European leaders sent Israel a sharp note of complaint Monday, protesting damage worth more than $15 million that Israeli troops have inflicted recently on European-funded aid projects in Palestinian-ruled territories.
As Palestinians awaited the next round of Israeli retaliation, following a suicide bomber attack in Jerusalem on Sunday that killed one and injured 125 Israelis, European foreign ministers threatened to seek reparations for the deliberate destruction of the Palestinians' port, airport, and radio station.
The protest came as European Union officials battled, apparently unsuccessfully, to stem the current two-week wave of violence, and privately expressed frustration that Washington is keeping its distance from the new crisis.
The US special envoy to the region, Gen. Anthony Zinni, has not visited Israel since the beginning of this month, and his truce mediation efforts are on hold.
European negotiators hope that if they could calm the spiral of retaliatory violence between Israelis and Palestinians, they could "bring about an engagement of everybody, including the United States" to implement the security and other measures proposed by former US senator George Mitchell, says one European diplomat in the Middle East.
"Events seem to be pushing us further and further away from this end," the diplomat adds. "We are really just trying to see if it is possible to manage down the level of violence. It is hard to see what we can do beyond that."
As the situation worsens, however, Europe and the United States appear to be diverging on how to treat the president of the Palestinian Authority, Yasser Arafat. President Bush accused him last week of "enhancing terrorism" in connection with a boatload of weapons seized earlier this month by Israeli commandos. Gen. Zinni was reported in an Israeli newspaper Sunday as having compared the Palestinian leader to a Mafia boss - although Zinni later denied the report.
The EU ministers meeting Monday, on the other hand, "sent a firm message of support for Arafat," according to a spokeswoman for Javier Solana, the EU foreign policy and security chief.
"We need more Palestinian authority, not less," said the spokeswoman, Cristina Gallach. "Without the authority we end up with Palestinian anarchy. We consider him (Arafat) the legitimate representative."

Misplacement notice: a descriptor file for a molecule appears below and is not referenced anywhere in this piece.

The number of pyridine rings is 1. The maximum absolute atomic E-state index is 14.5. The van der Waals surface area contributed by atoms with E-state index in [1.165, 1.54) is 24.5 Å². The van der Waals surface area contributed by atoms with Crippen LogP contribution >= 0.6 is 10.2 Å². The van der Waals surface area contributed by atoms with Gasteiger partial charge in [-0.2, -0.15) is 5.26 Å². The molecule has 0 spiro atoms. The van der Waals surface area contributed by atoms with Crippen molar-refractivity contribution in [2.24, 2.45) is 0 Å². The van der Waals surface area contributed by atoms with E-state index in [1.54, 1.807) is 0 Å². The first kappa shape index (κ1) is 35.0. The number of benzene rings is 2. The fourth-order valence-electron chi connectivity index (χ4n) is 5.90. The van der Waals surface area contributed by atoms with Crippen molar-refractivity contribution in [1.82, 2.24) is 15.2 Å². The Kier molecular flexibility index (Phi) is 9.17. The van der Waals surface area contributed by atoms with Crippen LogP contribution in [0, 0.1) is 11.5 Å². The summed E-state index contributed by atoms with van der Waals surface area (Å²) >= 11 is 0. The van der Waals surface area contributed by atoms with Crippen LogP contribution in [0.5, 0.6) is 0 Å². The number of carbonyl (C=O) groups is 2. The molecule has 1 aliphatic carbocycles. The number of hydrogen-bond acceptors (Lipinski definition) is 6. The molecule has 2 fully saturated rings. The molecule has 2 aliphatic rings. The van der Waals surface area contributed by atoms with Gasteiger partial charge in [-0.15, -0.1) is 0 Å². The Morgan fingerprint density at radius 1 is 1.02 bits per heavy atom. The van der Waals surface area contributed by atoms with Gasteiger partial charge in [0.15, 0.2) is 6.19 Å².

That is by no means a view shared by the Israeli government, where the possibility of jailing or exiling Arafat is under active consideration. Israel's retaliatory attacks in recent months have been squarely aimed at Arafat's government, undermining his authority.
Those attacks, by rocket, tank fire, and explosives, have resulted in $15.6 million worth of damage to projects funded by the European Union, which is the largest aid donor to the Palestinians, according to an EU report sent to the Israeli government on Monday.
The most damage has been done to Gaza airport, which has been shelled, mortared, and bulldozed three times over the past two months. It is among several PA properties targeted by Israel in a campaign to punish Arafat for not stopping attacks on Israeli civilians. Israeli troops also rendered Gaza's port inoperable, and blew up Palestine Broadcasting Corporation headquarters Jan. 19 for what Israeli officials described as inciting further attacks. Some $3 million worth of equipment donated by Germany, France, Denmark, and the European Union was destroyed.
The list of damage also includes nearly $700,000 worth of destruction at the Inter-Continental Hotel in Bethlehem, whose construction had been financed by the European Investment Bank. Israeli troops used the hotel as a firing position during their 10-day occupation of Bethlehem last October. Damage to the facade, caused by Palestinian shooting, accounted for only $45,000, the EU report found. The rest resulted from Israeli army vandalism.
"We see no relation between these projects and the fight against terrorism," said Ms. Gallach. "Our taxpayers cannot understand why the money they gave for projects ended up destroyed," she added. "But we clearly understand that what is at stake is not 17 million euros but peace in the area."
EU officials acknowledge that the value of the damage is small by comparison with overall European aid to the Palestinians, totaling 3.2 billion euros ($2.9 billion) since 1994, more than half all international assistance.
The scale of the physical damage to EU funded projects also pales beside the economic losses the Palestinians have suffered as a result of Israeli security and punitive measures, such as blockades on Palestinian areas. Since the current Intifada began in September 2000, the World Bank estimated recently, the Palestinians have lost some $2.5 billion in gross national income because of the closures, which prevent Palestinians from leaving their towns and villages in search of work or business.